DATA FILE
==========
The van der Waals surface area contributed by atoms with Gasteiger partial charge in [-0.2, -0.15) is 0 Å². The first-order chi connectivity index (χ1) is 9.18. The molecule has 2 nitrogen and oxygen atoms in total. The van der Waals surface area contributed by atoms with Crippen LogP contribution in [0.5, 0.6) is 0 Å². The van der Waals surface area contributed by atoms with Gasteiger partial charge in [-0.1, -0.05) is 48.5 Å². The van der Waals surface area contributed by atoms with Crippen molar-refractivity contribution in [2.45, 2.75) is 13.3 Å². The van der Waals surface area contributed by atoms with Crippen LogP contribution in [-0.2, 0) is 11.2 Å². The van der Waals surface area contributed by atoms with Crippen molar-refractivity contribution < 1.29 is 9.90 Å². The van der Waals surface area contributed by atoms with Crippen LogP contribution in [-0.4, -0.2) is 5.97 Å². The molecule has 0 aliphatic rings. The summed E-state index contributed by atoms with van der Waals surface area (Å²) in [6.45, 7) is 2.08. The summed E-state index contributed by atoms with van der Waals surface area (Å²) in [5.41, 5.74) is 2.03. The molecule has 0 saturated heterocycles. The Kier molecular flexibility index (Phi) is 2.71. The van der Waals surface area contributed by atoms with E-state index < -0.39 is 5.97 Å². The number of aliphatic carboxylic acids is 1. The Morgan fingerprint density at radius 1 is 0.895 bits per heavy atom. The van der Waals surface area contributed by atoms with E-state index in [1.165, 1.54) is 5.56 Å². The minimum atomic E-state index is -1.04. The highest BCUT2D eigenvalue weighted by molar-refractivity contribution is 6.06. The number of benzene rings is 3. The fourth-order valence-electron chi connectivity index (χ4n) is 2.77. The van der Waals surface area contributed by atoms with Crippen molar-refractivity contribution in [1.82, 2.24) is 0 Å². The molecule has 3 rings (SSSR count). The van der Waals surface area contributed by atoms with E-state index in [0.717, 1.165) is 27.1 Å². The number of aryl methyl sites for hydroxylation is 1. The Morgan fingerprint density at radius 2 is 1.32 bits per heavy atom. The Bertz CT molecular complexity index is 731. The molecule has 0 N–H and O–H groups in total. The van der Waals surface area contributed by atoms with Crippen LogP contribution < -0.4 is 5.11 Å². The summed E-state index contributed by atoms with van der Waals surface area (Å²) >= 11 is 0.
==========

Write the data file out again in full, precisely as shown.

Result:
The van der Waals surface area contributed by atoms with Gasteiger partial charge in [-0.2, -0.15) is 0 Å². The first-order chi connectivity index (χ1) is 9.18. The molecule has 2 nitrogen and oxygen atoms in total. The van der Waals surface area contributed by atoms with Crippen LogP contribution in [0.5, 0.6) is 0 Å². The van der Waals surface area contributed by atoms with Gasteiger partial charge in [-0.1, -0.05) is 48.5 Å². The van der Waals surface area contributed by atoms with Crippen molar-refractivity contribution in [2.45, 2.75) is 13.3 Å². The van der Waals surface area contributed by atoms with Crippen LogP contribution in [-0.2, 0) is 11.2 Å². The van der Waals surface area contributed by atoms with Crippen molar-refractivity contribution < 1.29 is 9.90 Å². The van der Waals surface area contributed by atoms with Crippen LogP contribution in [-0.4, -0.2) is 5.97 Å². The molecule has 0 aliphatic rings. The summed E-state index contributed by atoms with van der Waals surface area (Å²) in [6.45, 7) is 2.08. The summed E-state index contributed by atoms with van der Waals surface area (Å²) in [5.41, 5.74) is 2.03. The molecule has 0 saturated heterocycles. The Kier molecular flexibility index (Phi) is 2.71. The van der Waals surface area contributed by atoms with E-state index < -0.39 is 5.97 Å². The number of aliphatic carboxylic acids is 1. The Morgan fingerprint density at radius 1 is 0.895 bits per heavy atom. The van der Waals surface area contributed by atoms with E-state index in [1.165, 1.54) is 5.56 Å². The minimum atomic E-state index is -1.04. The highest BCUT2D eigenvalue weighted by molar-refractivity contribution is 6.06. The number of benzene rings is 3. The fourth-order valence-electron chi connectivity index (χ4n) is 2.77. The van der Waals surface area contributed by atoms with Crippen molar-refractivity contribution in [1.82, 2.24) is 0 Å². The molecule has 3 rings (SSSR count). The van der Waals surface area contributed by atoms with E-state index in [0.717, 1.165) is 27.1 Å². The number of aryl methyl sites for hydroxylation is 1. The Morgan fingerprint density at radius 2 is 1.32 bits per heavy atom. The Bertz CT molecular complexity index is 731. The molecule has 0 N–H and O–H groups in total. The van der Waals surface area contributed by atoms with Crippen LogP contribution < -0.4 is 5.11 Å². The summed E-state index contributed by atoms with van der Waals surface area (Å²) >= 11 is 0.